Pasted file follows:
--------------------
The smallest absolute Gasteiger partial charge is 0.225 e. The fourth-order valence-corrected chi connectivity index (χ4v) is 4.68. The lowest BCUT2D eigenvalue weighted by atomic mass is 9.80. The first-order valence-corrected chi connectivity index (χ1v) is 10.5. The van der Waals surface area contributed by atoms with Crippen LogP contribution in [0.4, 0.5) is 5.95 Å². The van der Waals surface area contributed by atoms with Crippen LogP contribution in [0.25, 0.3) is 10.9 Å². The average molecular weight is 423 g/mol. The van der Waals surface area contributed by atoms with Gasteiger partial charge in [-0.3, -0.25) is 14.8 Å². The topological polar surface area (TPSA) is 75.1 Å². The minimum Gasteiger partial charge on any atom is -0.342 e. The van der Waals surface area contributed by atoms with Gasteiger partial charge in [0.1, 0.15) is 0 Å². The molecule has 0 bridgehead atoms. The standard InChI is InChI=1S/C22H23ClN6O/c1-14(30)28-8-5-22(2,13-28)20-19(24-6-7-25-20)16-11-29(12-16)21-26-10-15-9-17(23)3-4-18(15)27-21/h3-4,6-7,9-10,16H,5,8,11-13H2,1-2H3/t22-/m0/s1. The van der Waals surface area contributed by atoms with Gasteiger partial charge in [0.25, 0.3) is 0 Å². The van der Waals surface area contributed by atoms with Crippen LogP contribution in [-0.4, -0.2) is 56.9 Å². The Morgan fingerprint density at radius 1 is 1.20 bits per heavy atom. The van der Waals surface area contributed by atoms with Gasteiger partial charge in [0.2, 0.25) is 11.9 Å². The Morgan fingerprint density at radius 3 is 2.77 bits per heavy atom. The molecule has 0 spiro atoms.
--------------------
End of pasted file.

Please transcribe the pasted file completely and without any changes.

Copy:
The smallest absolute Gasteiger partial charge is 0.225 e. The fourth-order valence-corrected chi connectivity index (χ4v) is 4.68. The lowest BCUT2D eigenvalue weighted by atomic mass is 9.80. The first-order valence-corrected chi connectivity index (χ1v) is 10.5. The van der Waals surface area contributed by atoms with Crippen LogP contribution in [0.4, 0.5) is 5.95 Å². The van der Waals surface area contributed by atoms with Crippen LogP contribution in [0.25, 0.3) is 10.9 Å². The average molecular weight is 423 g/mol. The van der Waals surface area contributed by atoms with Gasteiger partial charge in [-0.3, -0.25) is 14.8 Å². The topological polar surface area (TPSA) is 75.1 Å². The minimum Gasteiger partial charge on any atom is -0.342 e. The van der Waals surface area contributed by atoms with Gasteiger partial charge in [0.1, 0.15) is 0 Å². The molecule has 0 bridgehead atoms. The standard InChI is InChI=1S/C22H23ClN6O/c1-14(30)28-8-5-22(2,13-28)20-19(24-6-7-25-20)16-11-29(12-16)21-26-10-15-9-17(23)3-4-18(15)27-21/h3-4,6-7,9-10,16H,5,8,11-13H2,1-2H3/t22-/m0/s1. The van der Waals surface area contributed by atoms with Gasteiger partial charge in [0.25, 0.3) is 0 Å². The van der Waals surface area contributed by atoms with Crippen LogP contribution in [-0.4, -0.2) is 56.9 Å². The Morgan fingerprint density at radius 1 is 1.20 bits per heavy atom. The van der Waals surface area contributed by atoms with Gasteiger partial charge in [0.2, 0.25) is 11.9 Å². The Morgan fingerprint density at radius 3 is 2.77 bits per heavy atom. The molecule has 0 spiro atoms.